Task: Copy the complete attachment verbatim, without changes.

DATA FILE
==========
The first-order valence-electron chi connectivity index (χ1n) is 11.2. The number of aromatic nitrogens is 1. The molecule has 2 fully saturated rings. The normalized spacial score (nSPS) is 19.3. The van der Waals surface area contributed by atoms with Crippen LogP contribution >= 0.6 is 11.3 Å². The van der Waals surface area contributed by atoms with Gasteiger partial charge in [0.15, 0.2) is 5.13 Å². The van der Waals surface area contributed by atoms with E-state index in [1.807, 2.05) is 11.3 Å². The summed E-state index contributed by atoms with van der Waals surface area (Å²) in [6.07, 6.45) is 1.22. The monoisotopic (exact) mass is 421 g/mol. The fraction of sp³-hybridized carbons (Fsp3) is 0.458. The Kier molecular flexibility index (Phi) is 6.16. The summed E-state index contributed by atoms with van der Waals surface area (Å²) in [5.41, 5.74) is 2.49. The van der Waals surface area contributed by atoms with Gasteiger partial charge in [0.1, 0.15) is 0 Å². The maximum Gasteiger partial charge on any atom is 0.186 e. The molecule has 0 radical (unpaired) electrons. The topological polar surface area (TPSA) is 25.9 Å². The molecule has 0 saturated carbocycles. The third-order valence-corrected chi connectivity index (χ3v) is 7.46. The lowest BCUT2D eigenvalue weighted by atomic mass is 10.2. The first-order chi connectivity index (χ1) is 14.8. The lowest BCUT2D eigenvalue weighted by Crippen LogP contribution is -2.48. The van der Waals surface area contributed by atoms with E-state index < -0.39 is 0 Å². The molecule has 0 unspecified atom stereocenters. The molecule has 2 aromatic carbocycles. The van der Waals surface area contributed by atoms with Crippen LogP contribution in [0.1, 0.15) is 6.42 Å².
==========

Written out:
The first-order valence-electron chi connectivity index (χ1n) is 11.2. The number of aromatic nitrogens is 1. The molecule has 2 fully saturated rings. The normalized spacial score (nSPS) is 19.3. The van der Waals surface area contributed by atoms with Crippen LogP contribution >= 0.6 is 11.3 Å². The van der Waals surface area contributed by atoms with Gasteiger partial charge in [0.15, 0.2) is 5.13 Å². The van der Waals surface area contributed by atoms with E-state index in [1.807, 2.05) is 11.3 Å². The summed E-state index contributed by atoms with van der Waals surface area (Å²) in [6.07, 6.45) is 1.22. The monoisotopic (exact) mass is 421 g/mol. The fraction of sp³-hybridized carbons (Fsp3) is 0.458. The Kier molecular flexibility index (Phi) is 6.16. The summed E-state index contributed by atoms with van der Waals surface area (Å²) in [5.41, 5.74) is 2.49. The van der Waals surface area contributed by atoms with Gasteiger partial charge in [0.1, 0.15) is 0 Å². The maximum Gasteiger partial charge on any atom is 0.186 e. The molecule has 0 radical (unpaired) electrons. The topological polar surface area (TPSA) is 25.9 Å². The molecule has 0 saturated carbocycles. The third-order valence-corrected chi connectivity index (χ3v) is 7.46. The lowest BCUT2D eigenvalue weighted by atomic mass is 10.2. The first-order chi connectivity index (χ1) is 14.8. The lowest BCUT2D eigenvalue weighted by Crippen LogP contribution is -2.48. The van der Waals surface area contributed by atoms with E-state index < -0.39 is 0 Å². The molecule has 0 unspecified atom stereocenters. The molecule has 2 aromatic carbocycles. The van der Waals surface area contributed by atoms with Crippen LogP contribution in [0.1, 0.15) is 6.42 Å².